I agree with Steve about using a better recorder + you want to have some back up so you can keep working if something has a problem.
Good advice - I was considering the sound devices as a preference anyway...and the stereo version looks like a better option (the 418).

I apologise in advance if this is a silly question, but can I leave the mixer behind and go directly from the mic to the recorder, say the the 418 to the 702?

Also, I am trying to figure out the practical differences between the sound devices702 and the 722?

Cheers

Murray
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Old January 31st, 2010, 03:38 PM   #7
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I would second the Sound Devices recorder - But I would personally go for an MS rig made up from an MKH 30/40, 30/50 or 30/60 rather than the 418-S as the quality will be much better.
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Old January 31st, 2010, 04:08 PM   #8
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Quote:
Originally Posted by Murray Fredericks View Post
Good advice - I was considering the sound devices as a preference anyway...and the stereo version looks like a better option (the 418).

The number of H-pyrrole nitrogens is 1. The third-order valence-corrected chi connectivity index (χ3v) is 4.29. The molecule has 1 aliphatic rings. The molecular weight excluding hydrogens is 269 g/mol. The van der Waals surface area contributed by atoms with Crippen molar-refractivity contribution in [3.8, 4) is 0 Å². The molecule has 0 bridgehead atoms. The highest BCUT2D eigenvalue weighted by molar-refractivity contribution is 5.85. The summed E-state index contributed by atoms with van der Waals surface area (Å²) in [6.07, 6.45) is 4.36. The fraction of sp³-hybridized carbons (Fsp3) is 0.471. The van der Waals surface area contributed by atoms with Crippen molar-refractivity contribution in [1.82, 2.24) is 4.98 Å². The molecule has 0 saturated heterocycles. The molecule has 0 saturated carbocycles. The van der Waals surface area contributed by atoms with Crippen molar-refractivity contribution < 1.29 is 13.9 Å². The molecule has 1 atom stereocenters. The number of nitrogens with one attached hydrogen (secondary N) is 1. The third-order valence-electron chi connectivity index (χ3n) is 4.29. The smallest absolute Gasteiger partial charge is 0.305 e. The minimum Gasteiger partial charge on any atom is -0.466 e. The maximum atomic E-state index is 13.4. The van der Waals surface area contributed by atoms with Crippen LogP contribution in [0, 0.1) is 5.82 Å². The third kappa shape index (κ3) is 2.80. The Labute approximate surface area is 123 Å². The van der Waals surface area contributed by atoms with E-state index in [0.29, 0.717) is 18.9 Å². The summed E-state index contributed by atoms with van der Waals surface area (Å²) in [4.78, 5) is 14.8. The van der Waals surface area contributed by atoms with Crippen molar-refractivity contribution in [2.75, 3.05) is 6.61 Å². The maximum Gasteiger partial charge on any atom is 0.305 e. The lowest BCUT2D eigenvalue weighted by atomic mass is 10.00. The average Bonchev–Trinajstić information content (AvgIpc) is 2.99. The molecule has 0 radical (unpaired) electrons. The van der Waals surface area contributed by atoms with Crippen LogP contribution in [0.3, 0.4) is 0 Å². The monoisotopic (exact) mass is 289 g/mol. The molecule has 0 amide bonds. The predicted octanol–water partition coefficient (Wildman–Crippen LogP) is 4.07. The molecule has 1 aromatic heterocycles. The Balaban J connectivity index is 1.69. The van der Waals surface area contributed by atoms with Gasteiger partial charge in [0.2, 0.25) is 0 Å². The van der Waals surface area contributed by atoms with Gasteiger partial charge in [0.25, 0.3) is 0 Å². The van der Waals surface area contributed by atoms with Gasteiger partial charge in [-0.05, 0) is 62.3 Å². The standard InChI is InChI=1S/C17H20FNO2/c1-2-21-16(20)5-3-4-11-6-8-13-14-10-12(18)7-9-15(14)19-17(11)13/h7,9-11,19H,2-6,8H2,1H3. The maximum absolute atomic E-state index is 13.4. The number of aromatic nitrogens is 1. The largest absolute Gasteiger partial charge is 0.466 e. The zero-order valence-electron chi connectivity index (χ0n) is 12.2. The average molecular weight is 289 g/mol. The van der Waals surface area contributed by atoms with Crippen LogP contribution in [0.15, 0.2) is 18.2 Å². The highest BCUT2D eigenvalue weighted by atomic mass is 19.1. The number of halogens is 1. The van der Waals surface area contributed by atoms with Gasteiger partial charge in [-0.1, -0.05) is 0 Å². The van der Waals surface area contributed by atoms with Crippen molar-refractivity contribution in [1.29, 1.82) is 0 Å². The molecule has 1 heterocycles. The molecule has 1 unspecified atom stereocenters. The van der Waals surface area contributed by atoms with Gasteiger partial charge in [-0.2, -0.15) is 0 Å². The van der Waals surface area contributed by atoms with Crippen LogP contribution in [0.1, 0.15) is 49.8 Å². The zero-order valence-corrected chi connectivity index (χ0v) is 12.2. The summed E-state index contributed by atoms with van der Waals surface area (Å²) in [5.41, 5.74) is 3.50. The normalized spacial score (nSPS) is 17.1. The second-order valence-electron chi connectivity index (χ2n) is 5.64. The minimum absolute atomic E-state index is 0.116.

I apologise in advance if this is a silly question, but can I leave the mixer behind and go directly from the mic to the recorder, say the the 418 to the 702?

Also, I am trying to figure out the practical differences between the sound devices702 and the 722?

Cheers

Murray
Yes, you can go directly to the recorder. You get more control with a mixer in the chain snf the levels are easier to adjust as you shoot but the preamps on the SD recorders are very good so no problem using just the recorder.

Both 702 and 722 are two track stereo recorders. The 722 records to an internal hard drive with an option of simultaneously recording to a CF card while the 702 uses just the CF card and lacks the internal hard drive. The 702T adds timecode.
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Old February 1st, 2010, 09:25 AM   #9